By Julius N. Uma
July 31, 2012 (JUBA) - As South Sudan joins the rest of the world to commemorate world breast-feeding week, which begins 1 August, the United Nations Children Fund (UNICEF) on Tuesday urged communities in the new nation to recognise the value of breast-feeding in promotion better nutrition and survival.
- A health worker attends to a malnourished child at a primary school in Pibor county, Jonglei state, February 2, 2012 (ST/Julius Uma)
The occasion, launched two decades ago, is annually celebrated from 1-7 August, as a campaign to focus and facilitate actions to protect, promote and support breastfeeding. The event also provides an opportunity to restate the critical role of breastfeeding in reducing child mortality.
In South Sudan, according to UNICEF, world breast-feeding week will be marked for the seventh time since it started in 2007.
“Breast milk alone for the first six months provides the child with the best start to life as it provides complete nutritional requirements”, said Pelucy Ntambirweki, UNICEF South Sudan Deputy Representative.
She appealed to all parents and communities to help mothers give their babies a concrete start to life by initiating breast feeding in the first hour of birth and continue to do so exclusively for six months.
Currently in South Sudan, UNICEF says, only 45 percent of babies are breastfed exclusively till the age of six months and attributes the low figure to a lack of awareness in the importance of early initiation and exclusive breastfeeding, inadequate support from families and communities, lack of counseling to new mothers on breast feeding and heavy work loads among mothers.
Also, 28 percent of under-five children in South Sudan are reportedly underweight, 23 percent are wasted and 28 percent are stunted. According to UNICEF, the 2011 post-harvest surveys results, revealed an average global acute malnutrition rate of 22 percent, which is far beyond the World Health Organization (WHO) acceptable threshold of 15 percent.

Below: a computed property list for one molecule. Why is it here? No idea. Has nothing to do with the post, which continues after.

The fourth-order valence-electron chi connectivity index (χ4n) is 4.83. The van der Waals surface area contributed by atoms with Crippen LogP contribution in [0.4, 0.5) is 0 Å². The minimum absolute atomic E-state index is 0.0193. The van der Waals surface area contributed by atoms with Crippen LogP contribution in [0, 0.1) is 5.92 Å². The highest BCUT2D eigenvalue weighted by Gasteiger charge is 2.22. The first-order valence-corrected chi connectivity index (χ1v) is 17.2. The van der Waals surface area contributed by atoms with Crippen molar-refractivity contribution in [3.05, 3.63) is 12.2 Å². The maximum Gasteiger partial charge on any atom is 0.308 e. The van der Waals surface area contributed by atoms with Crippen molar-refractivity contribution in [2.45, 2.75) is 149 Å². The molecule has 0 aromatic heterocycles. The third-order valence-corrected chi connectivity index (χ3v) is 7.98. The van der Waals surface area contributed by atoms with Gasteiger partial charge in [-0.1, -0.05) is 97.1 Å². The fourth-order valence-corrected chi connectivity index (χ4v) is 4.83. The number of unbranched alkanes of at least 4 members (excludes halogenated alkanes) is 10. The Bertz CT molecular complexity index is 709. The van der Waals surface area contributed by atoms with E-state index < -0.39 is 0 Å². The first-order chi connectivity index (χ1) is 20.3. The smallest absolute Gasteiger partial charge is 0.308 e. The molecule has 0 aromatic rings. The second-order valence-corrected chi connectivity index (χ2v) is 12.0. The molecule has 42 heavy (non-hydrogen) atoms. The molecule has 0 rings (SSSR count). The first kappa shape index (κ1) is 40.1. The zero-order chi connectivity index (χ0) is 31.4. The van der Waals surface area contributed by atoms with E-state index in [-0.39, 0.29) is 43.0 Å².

“The first milk, colostrum, is like the first immunization for a new-born since it contains antibodies, which strengthens the immune system of the new-born,” added Ntambirweki.
UNICEF recommends that after six months, complementary food should be introduced and it is important to continue breastfeeding the children at least up to the age of two years.
In the Global Strategy for Infant and Young Child Feeding, according to WHO, two-thirds of under-five deaths that occur in infancy are mostly related to poor feeding practices.
Meanwhile, UNICEF, in a statement extended to Sudan Tribune, said its supports South Sudan’s health ministry to manage malnutrition cases, through provision of therapeutic foods such as Ready to Use Therapeutic Foods (RUTF) as Plumpy nut, F-100 and F-75, which will reportedly help to treat severely malnourished children.
The theme for this year’s world breast-feeding day is, “Understanding the Past, Planning for the Future”.